Monday, March 05, 2007

Extra! Extra!

The recent history of the Los Angeles Times is a microcosm of the modern world. You have some of the best writers, editors, and reporters in the country assembled and ready to do their finest work. And yet lately they have not been able to do so...

The Los Angeles Times has been, and is currently poised to be a great newspaper, the forth national paper of record after NYTimes, Washington Post, Wall Street Journal (some might also include USA Today). This would necessarily mean having reporters on the ground in places like Iraq and China and other world hotspots. The country could benefit from having another distinct voice weighing in on the public discourse. Right?

Wrong. The Los Angeles Times, according to a recent PBS Frontline report, has become first and foremost a business beholden to its stockholders - NOT a public trust with a mission to deliver original international news. They claim that the people of Los Angeles do not want a paper that wins Pulitzer Prizes and covers the war in Iraq. They claim that since it can not be proven that serious, high quality journalism yields increased profits... out it goes. That's sad and I do hope they, or perhaps some new owners, will reconsider this decision.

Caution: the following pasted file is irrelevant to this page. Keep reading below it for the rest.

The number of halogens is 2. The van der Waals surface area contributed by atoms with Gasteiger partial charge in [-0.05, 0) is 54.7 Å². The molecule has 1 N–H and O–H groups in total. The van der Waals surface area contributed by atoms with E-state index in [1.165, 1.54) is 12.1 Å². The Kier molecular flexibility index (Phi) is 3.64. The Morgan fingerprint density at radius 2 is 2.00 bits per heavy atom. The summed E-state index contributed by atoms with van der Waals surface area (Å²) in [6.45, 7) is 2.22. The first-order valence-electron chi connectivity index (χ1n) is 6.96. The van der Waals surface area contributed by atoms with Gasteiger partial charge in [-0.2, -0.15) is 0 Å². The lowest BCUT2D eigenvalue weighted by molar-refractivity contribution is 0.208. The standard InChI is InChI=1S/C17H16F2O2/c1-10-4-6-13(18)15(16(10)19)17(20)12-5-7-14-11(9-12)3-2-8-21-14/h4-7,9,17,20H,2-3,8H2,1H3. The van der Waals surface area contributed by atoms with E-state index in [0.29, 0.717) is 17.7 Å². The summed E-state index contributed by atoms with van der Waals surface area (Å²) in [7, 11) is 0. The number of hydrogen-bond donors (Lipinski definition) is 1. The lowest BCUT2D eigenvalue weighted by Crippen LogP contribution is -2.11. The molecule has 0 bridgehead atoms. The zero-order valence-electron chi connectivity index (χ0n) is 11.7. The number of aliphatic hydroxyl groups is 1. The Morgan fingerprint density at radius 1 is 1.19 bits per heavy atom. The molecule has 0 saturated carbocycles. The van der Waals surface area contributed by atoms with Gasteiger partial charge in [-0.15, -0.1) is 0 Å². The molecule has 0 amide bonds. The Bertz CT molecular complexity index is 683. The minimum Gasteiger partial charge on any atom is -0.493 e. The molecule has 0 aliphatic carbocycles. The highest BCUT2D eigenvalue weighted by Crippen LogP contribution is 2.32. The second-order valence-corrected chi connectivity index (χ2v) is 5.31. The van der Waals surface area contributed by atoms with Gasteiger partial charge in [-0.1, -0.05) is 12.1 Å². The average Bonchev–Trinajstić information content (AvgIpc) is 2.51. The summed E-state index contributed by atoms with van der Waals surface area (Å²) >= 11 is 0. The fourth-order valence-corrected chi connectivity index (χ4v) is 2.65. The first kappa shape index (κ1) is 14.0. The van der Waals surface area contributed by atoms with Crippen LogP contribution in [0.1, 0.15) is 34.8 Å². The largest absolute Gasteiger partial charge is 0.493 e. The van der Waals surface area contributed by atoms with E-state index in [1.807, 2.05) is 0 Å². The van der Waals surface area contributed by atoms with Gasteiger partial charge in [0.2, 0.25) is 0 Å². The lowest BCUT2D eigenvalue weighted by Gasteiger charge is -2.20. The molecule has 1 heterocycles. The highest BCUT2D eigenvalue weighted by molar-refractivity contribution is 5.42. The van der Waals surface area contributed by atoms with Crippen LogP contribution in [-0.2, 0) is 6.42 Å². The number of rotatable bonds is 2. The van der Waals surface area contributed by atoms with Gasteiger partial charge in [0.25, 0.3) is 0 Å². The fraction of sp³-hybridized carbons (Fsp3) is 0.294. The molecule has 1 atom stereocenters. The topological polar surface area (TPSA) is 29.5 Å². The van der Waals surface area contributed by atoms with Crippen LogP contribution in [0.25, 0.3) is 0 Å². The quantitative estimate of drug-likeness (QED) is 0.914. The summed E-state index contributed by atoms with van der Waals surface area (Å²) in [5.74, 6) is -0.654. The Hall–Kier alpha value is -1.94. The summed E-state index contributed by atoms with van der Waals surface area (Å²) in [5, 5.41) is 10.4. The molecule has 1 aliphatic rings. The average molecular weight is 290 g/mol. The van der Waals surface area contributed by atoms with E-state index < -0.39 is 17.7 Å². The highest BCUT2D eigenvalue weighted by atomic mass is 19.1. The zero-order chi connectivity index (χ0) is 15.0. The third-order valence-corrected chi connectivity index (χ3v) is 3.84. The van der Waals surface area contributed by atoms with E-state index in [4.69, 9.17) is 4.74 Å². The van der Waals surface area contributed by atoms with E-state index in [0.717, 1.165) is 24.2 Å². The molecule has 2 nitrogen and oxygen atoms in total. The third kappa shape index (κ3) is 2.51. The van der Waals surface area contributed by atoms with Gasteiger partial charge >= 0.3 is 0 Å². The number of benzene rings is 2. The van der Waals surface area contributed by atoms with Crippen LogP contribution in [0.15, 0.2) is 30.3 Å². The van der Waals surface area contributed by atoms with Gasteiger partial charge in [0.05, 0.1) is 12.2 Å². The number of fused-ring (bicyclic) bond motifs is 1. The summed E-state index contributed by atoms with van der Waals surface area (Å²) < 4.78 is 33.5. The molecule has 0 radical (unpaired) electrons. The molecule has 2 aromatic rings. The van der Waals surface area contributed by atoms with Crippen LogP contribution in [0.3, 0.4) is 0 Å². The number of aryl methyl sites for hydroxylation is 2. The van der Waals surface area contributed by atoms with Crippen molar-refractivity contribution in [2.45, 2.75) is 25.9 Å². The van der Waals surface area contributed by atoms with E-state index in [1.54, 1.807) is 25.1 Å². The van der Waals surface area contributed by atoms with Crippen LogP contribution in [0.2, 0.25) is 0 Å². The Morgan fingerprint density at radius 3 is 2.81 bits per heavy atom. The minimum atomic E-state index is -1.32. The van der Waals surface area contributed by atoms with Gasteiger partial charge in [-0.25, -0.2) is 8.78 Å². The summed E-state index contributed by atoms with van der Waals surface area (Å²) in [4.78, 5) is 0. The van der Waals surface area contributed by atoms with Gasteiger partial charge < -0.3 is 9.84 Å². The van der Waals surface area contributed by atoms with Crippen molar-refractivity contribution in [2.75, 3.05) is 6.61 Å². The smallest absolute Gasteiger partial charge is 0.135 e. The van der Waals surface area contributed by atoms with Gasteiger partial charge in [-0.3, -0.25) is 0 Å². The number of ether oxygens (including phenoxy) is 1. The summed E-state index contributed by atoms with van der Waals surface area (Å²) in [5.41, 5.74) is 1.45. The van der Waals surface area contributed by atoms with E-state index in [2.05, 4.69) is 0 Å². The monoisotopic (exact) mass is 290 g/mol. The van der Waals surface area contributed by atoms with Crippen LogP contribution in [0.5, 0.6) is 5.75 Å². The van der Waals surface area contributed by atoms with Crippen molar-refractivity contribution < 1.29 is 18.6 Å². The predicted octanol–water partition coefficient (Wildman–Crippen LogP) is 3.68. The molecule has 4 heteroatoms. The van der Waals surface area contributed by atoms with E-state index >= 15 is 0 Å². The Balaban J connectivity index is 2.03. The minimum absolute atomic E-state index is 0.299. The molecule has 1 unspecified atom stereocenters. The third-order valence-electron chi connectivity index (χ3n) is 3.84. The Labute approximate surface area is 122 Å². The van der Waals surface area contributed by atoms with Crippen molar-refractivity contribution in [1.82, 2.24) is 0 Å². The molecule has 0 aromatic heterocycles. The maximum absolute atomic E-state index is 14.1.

The key here lies in a phenomenon called hyperlocalization - reinventing the news media as a collective of throroughly localized reporting bases. To me it seems like yet another effort to prevent people from seeing the big picture, but one can also see the advantages. But should the LA Times, a paper with 125 years of experience in the international news arena, simply throw in the towel and tout celebrity bake sales on its front page? Call me old fashioned, but I say no.

When things like newspapers and hospitals and social security are treated as profit-driven businesses everybody loses. Do we want a country that is run by a cult of feed-the-beast, more-more-more, numbers-runners? Where economic growth is the goal, the god, and where life on earth is simply the renewable fuel that keeps the numbers going up?

For a more in depth look at the fate of news, and the chaning tides the LA Times, see this fascinating Frontline report.


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